Wednesday, February 24, 2010

Toyota's Foot on Gas Disease

Why not? Blame it on the gas pedal. As though it had a mind of its own and decided to seize control of the vehicle. Remarkably, none of the crazed accelerator pedals chose to cut off the flow of gas and slow the vehicle to a crawl. Nope. When it comes to nutty throttles, it's always Pedal to the Metal.

'My Sudden Acceleration Nightmare'

Reading the mind of Akio Toyoda as he faces Washington's grand inquistors. By HOLMAN W. JENKINS, JR.

Secret National Security Agency transcript of CEO Akio Toyoda's inner monologue as he prepares to testify in today's congressional hearing into the Toyota recall crisis:

Oh what a feeling. I wonder what Hank Paulson does for the dry heaves?

How I envy Ford-san. At least the Firestone mess involved a real defect, a tire spec unsuitable for Americans accustomed to cruising all day in hot weather at 80 mph on underinflated tires.

Toyota is battling a "defect" it can't find and may not exist. Our crisis management has not been the best, but . . . oy vey.

I wouldn't be here if not for an accident fluky and bizarre even by unintended-acceleration standards. A San Diego Lexus dealer installed an unapproved and ill-fitting floor mat in a loaner car. The mat was placed in the car upside-down and wasn't fastened down. The dealer ignored a previous customer's complaint that the mat interfered with the gas pedal. The next borrower didn't or couldn't shift into neutral when the pedal jammed. Four people died in a horrible crash.

Before the accident, Toyota issued recalls and service bulletins related to floor mats. How is this not the dealer's fault? Not a single incident of runaway speeding has been traced to the sticky pedals Toyota subsequently recalled. No electronic defect has been found.

I should have listened to the Germans. They racked up billions of miles on their vehicle electronics before bringing them to lawyer-happy America. They installed a brake-override so a foot on the brake would always shut the throttle.

To think, if we had adopted the same kludge, our runaway-vehicle complaints would probably be in line with those of our competitors. It's the fix that fixes whether the problem is pedal blockage, electronic glitch or a driver's foot on gas and brake at the same time. The only problem it doesn't fix is a driver mistakenly stomping on the gas—the actual source of most unintended acceleration.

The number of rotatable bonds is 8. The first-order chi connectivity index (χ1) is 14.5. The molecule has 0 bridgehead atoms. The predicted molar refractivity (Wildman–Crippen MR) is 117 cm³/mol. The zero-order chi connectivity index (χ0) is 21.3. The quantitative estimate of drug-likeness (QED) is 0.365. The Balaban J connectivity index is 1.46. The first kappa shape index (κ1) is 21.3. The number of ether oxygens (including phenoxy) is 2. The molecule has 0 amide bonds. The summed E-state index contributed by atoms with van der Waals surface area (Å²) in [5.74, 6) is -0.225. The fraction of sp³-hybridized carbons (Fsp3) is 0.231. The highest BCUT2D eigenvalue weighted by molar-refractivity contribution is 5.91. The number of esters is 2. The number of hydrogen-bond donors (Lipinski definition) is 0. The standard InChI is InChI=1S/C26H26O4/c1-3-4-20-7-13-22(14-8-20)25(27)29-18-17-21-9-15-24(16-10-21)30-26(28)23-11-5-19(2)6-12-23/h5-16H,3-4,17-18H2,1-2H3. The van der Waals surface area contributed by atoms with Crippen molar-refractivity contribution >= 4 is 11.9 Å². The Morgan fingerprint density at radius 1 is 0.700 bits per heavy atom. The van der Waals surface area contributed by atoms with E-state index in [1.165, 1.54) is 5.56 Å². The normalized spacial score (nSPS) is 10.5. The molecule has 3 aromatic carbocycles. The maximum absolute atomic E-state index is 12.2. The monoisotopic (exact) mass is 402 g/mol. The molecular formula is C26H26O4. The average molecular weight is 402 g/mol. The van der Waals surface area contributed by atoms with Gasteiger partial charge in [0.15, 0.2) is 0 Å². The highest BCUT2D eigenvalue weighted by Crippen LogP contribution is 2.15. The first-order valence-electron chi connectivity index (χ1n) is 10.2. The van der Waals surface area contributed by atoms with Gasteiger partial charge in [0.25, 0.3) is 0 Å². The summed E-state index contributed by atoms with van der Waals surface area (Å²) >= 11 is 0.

I wonder if Dr. Richard Restak is in his office today? Years ago, the George Washington University neurologist coined the term "neurobehaviorally impaired" for such drivers: "He or she acts too fast or not fast enough; steps on the accelerator when the intention is to put on the brake; slips the gear into reverse instead of forward; comes to a full stop when the sign merely indicates 'yield.' In all cases, the response is almost but not quite appropriate to the situation . . . [and] leaves a wake of dented fenders, sore necks and inflamed tempers."

Great quote, but I can't afford to blame our customers.

No such inhibitions trouble the National Transportation Safety Board (the folks who investigate plane crashes). Last fall, they issued a special report on four school-bus accidents and a fire-truck crash, fingering "pedal misapplication" in every case: "In all five, the drivers either reported a loss of braking or were observed by vehicle occupants to be unsuccessfully attempting to stop the vehicles, though no evidence of braking system failure was found." And these were professional drivers!

I wonder how many congressmen were around for the industry-wide crisis kicked off years ago by Audi. In 1987, the feds received 2,500 complaints of "unintended acceleration," more than in the previous 20 years combined. "The defect, which involves almost all makes of cars, causes them to accelerate without warning. . . . Sophisticated electronic controls are now believed to play a role in the problem," concluded the New York Times, citing (who else?) Clarence Ditlow, the trial lawyer handmaiden who will be testifying against me today.

Two years later, the National Highway Traffic Safety Administration issued its own exhaustive report on the post-Audi fury: "pedal misapplication."

Far be it from me to suggest a defect is never to blame—say, a poorly designed gas pedal and floor mat. But what a shocker that even our San Diego dealer now has hired a lawyer to float a theory that an electronic bug was behind a crash that every investigation has attributed to floor mats?

Trial lawyers love the electronic gremlin theory because it's impossible to disprove in any individual case. But we're here to talk about a pattern of cases. That's what Congressman Henry Waxman, who accuses Toyota and NHTSA of "resisting" evidence of an electronic fault, doesn't understand.

What can "resist" possibly mean in a context where only data and analysis can establish an answer? Eight of the 34 deaths the plaintiffs bar insists are due to runaway Toyotas are accounted for by just two crashes—the San Diego crash (floor mats) and a Texas crash in which an epileptic drove into a lake. What was the average age of drivers in the remaining unexplained (i.e., non-floor mat) incidents? What, if anything, did drivers have in common? Were they new to the vehicle?

Electronic bugs should occur at random. Here's guessing that once we and the feds agree on a database of incidents and examine them in detail, we'll be able to say conclusively whether there's a "trend" that indicates an electronic defect.

Of course, a competent investigator wouldn't pronounce without data—but who ever said Congress was a competent investigator?

Labels: , ,


Post a Comment

<< Home